Foreigner and Cheap Trick

Foreigner and Cheap Trick

Foreigner and Cheap Trick

with Jason Bonham’s Led Zeppelin Experience

Perfect Vodka Amphitheater / West Palm Beach, FL • (8.1.17)

“It’s the best possible natural high – playing these songs for you,” confessed drummer Jason Bonham to the legions of dedicated early birds. From behind his John Bonham trademark-style kit, the son of Led Zeppelin’s late co-founding drummer proved a personable and sincere host – connecting with fans easily as he led his current project, Jason Bonham’s Led Zeppelin Experience through an impressive 40-minute set.

Jason Bonham's Led Zeppelin Experience

Mark Weaver
Jason Bonham’s Led Zeppelin Experience

Opening the show promptly at 7pm, the four-piece troupe ignited the crowd posthaste with a rousing rendition of “Rock and Roll,” an iconic track from the legendary Led Zeppelin IV album. A cool breeze blowing gently through the pavilion enhanced the outdoor summer concert experience – inspiring the menagerie of mature-aged girlies all dressed in seasonal attire to sway and dance trance-like, to the band’s faithful recreations of such other Zep classics as “Black Dog,” “Immigrant Song” and “Whole Lotta Love.” And while Bonham, guitarist Tony Catania, and bassist Dorian Heartsong all delivered masterful performances, frontman James Dylan deserves an extra “gold star” for nailing Robert Plant’s renowned vocal parts with amazing authenticity. BRAVO!

Mark Weaver

By 8:03, a rational question would have been – Who on earth gave the doobage to Cheap Trick? ‘Cuz clearly, the band had (seemingly) been smoking (a lot of) dope prior to show time – there’s just no other logical explanation for how such a world-class band could have delivered such an incredibly dreadful performance.

Kicking off with the tried and true, high-octane staple, “Hello There,” the set plunged immediately into a tailspin as the Chicago-based combo slogged into a painfully low-energy version of the Beatles pop masterpiece, “Magical Mystery Tour.” Yet, despite picking up the pace slightly with the go-to doozies, “Baby Loves to Rock” and “On Top of the World,” the band never fully recovered.

Cheap Trick

Mark Weaver
Cheap Trick

“Long Time Coming” and “You Got it Going On” – tracks from the just released We’re All Alright! record were both well-received, however, the lackluster re-make of the Velvet Underground’s “Waiting for the Man,” sung by 12-string bass guru Tom Petersson, was gratuitous and fell several yards short of the end zone.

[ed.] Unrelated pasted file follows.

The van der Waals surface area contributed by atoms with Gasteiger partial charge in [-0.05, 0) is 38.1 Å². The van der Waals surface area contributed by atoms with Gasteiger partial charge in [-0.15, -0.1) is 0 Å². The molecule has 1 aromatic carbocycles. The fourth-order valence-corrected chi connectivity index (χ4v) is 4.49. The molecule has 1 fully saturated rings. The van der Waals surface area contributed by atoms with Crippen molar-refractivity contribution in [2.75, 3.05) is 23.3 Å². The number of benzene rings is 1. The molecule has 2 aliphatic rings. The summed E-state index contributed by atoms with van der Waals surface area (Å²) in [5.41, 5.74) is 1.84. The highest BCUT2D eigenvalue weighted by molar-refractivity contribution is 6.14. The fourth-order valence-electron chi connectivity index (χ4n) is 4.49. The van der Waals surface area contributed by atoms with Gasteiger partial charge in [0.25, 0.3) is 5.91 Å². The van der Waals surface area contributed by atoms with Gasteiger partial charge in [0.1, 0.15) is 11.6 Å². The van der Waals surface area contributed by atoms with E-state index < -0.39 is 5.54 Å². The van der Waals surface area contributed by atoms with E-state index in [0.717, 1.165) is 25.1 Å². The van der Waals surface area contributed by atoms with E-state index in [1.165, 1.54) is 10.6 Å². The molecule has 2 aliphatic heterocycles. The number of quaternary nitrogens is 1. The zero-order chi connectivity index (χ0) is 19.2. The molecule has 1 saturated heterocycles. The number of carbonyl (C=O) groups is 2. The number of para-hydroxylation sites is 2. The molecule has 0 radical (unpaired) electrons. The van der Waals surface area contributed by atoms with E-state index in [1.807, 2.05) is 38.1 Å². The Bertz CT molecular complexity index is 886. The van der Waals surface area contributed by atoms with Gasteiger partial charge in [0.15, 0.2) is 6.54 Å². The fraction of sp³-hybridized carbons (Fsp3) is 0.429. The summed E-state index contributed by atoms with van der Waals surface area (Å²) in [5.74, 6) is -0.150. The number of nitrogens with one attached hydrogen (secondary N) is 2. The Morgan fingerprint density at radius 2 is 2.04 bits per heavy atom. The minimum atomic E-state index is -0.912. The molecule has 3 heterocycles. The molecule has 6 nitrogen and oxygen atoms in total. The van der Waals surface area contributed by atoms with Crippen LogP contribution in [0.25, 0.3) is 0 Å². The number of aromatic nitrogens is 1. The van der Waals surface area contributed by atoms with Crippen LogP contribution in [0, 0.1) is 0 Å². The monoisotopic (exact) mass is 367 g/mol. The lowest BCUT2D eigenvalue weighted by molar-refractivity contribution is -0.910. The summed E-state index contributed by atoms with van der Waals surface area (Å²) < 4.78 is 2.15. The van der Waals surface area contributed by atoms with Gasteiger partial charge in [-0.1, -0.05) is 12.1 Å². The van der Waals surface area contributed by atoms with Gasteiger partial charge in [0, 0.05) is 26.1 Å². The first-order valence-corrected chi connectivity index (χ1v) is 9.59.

Assuming the role of a glam-type street person, the typically dashing frontman Robin Zander phoned in his parts – hiding from within a glittery hoodie for much of the set. For his part, guitarist Rick Nielsen’s renowned onstage sloppiness was further off the charts than usual.

Mark Weaver

For nearly an hour, the band floundered – like four frumpy-looking fellas who just met down at the Labor Force office and took the temp gig playing Cheap Trick covers – but not particularly well. The 1988 power ballad “The Flame” was void of any fire, while the infectious, super-snappy signature earworms “I Want You to Want Me” and “Dream Police” merely chugged along – both barely doing 35 in a 70. By set’s end, even some of the most dedicated die-hards had “surrendered.”

“That’s badass!” exclaimed the teenage boy seated next to me as the enormous black kabuki dropped, and Foreigner stormed the stage. Amid pillows of concert smoke and a sparkling kaleidoscope of pink, lavender and blinding white lighting affixed to floating chrome trusses, the chart-busting brigade exploded with “Double Vision.”

Foreigner

Mark Weaver
Foreigner

In celebration of the band’s 40th anniversary, founding guitarist / songwriter, Mick Jones, has the latest incarnation of his platinum-selling powerhouse criss-crossing the country on a mammoth two-month summer tour. And before breaking a sweat, or even charging into the second song, “Head Games,” the seven-man ensemble had proven why they were the night’s main attraction.

Mark Weaver

Slashing away at his vintage Les Paul, Jones appeared rock and roll chic, sporting tinted, black-rimmed fashion glasses and dressed in a flowing, white button-up shirt and painted-on trousers with comfy-looking high top sneakers. “Cold as Ice” brought the band’s 72-year-old leader to the keyboards, while such beloved mainstays as “Blue Morning, Blue Day,” “Dirty White Boy,” “Feels Like the First Time,” “Urgent” and “Jukebox Hero” found ever-engaging frontman, Kelly Hansen, slathering rock and roll clichés about partying and wild women – in between laps wading through the sea of fans – 19,000 strong.

After 40 years, presenting the original Foreigner line-up on tour would be sorta unrealistic and would likely compromise the brand’s curb appeal. These days, for fans, particularly the throngs of newly-minted young fans, it’s all about “bang for the buck” – delivering a state-of-the-art rock spectacle – one packed with hit after timeless hit and performed by svelte-looking rockers with real hair, scarves and skinny jeans. 40 years on, Foreigner still accomplishes all of the above, quite famously.
www.foreigneronline.com www.cheaptrick.com www.jasonbonham.net

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